Magnet’s also open as a community space, so people can feel welcome to come and utilize that, no?
Absolutely. We definitely keep our doors open, We’re open Tuesday through Saturday, 10:00 to 6:00. People can come in and sit down if they need to charge their phone. or if they just want to chill out for a little bit, they’re welcome to come in and do that. We have a lot of magazines and newspapers and literature about HIV and different organizations and different clubs in the city as well.
Right, because you’re a touchstone for various other organizations as well. For Magnet in general and also for the events there, you need volunteers from time to time. I understand that you’re always recruiting for those positions.
That’s very true, yes. We have a huge volunteer force behind Magnet; we have about 100 volunteers currently. That’s with the clinic side of it and also special events. I have my own little team of volunteers that come and help out with setting up and being part of the events.
There’s something really nice about having all these events in a space that’s dedicated to the health of gay men. All of these things definitely help health in general.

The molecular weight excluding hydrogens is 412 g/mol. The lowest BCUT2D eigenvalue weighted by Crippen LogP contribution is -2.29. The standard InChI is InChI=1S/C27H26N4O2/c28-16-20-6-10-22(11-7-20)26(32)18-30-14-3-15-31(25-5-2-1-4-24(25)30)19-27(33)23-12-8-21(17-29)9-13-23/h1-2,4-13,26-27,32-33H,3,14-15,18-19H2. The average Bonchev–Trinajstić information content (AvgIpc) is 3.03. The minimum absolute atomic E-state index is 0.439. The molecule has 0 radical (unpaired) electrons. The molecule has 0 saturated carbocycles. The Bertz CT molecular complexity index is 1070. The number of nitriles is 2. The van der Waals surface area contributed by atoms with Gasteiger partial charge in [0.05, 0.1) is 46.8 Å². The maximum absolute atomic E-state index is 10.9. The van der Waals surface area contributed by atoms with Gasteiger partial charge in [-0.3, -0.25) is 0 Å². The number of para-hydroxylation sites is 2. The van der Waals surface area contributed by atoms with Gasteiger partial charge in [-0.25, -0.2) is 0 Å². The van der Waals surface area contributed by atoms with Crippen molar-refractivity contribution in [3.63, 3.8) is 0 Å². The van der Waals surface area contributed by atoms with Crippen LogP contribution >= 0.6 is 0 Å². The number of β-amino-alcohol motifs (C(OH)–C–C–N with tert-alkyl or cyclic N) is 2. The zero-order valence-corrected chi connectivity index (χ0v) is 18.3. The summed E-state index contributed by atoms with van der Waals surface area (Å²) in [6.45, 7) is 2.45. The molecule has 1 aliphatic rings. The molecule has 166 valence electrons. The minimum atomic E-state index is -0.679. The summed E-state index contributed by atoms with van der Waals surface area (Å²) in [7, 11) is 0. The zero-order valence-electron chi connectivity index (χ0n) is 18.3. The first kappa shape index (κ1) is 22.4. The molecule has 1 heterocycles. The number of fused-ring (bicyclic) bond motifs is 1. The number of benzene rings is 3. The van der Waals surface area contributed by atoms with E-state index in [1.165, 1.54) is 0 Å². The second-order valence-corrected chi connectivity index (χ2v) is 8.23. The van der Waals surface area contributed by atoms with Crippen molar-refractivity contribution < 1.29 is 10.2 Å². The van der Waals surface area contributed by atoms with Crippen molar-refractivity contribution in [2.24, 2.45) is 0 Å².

Absolutely. There [have] been many studies done that [show that] people that are more social and more outgoing and participate in the community are living healthier lives.
The Castro is obviously a community that’s well versed in the arts overall, so it’s great that your events are all participatory. It’s good to meet the artists; you never know what connection might lead you to a new inspiration.
Yeah, it’s really neat to see those kind of connections made. Bringing in people for open mic night, it leads to other opportunities for those people. Even with the dance night, if they’re doing a dance night somewhere else, they’re able to advertise while we’re doing the dancing. It just leads to a lot more knowledge about the community and what’s going on.
It should be said too that another nice thing about Magnet is that it’s not like a bar or a club that has a particular clientele, it’s really a very diverse group that makes use of your space.
Exactly, it’s very diverse. The different activities bring in different people, definitely. We are trying to keep it as open as we can to everyone and make it a really safe environment for anyone that wants to come in.
Aside from the events that you yourself organize, Magnet also offers massage and acupuncture, in addition to it’s other health services. It’s really a body, mind. spirit kind of environment.